Student Ability Best Predicts Final Grade in a College Algebra Course

Kyle Anthony O'Connell
Elijah Wostl
Matt Crosslin
T. Lisa Berry
James P. Grover

Abstract





Historical student data can help elucidate the factors that promote student success in mathematics courses. Herein we use both multiple regression and principal component analyses to explore ten years of historical data from over 20,000 students in an introductory college-level Algebra course in an urban American research university with a diverse student population in order to understand the relationship between course success and student performance in previous courses, student demographic background, and time spent on coursework. We find that indicators of students’ past performance and experience, including grade-point-average and the number of accumulated credit hours, best predict student success in this course. We also find that overall final grades are representative of the entire course and are not unduly weighted by any one topic. Furthermore, the amount of time spent working on assignments led to improved grade outcomes. With these baseline data, our team plans to design targeted interventions that can increase rates of student success in future courses.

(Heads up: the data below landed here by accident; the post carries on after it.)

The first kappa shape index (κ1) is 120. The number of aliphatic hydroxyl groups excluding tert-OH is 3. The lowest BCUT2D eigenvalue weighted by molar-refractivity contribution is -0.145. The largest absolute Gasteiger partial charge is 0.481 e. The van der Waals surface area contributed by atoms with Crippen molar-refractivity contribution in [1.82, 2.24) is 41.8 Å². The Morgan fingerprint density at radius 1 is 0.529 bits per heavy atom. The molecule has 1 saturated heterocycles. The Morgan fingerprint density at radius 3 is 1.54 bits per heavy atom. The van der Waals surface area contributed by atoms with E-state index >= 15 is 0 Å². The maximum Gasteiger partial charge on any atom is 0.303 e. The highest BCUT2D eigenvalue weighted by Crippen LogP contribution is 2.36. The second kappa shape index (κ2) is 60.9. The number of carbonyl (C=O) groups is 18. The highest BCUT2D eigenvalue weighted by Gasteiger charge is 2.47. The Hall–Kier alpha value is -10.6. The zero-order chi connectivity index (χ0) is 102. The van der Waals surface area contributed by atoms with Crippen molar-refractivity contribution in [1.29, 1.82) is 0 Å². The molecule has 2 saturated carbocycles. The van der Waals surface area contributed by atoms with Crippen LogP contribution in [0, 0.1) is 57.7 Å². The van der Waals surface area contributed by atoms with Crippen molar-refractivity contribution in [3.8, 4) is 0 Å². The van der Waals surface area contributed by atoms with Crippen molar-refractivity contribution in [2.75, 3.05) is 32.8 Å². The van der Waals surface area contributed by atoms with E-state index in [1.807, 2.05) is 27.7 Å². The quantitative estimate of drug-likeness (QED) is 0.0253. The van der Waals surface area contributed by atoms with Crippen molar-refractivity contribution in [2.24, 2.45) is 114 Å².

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DOI: https://doi.org/10.18608/jla.2018.53.11

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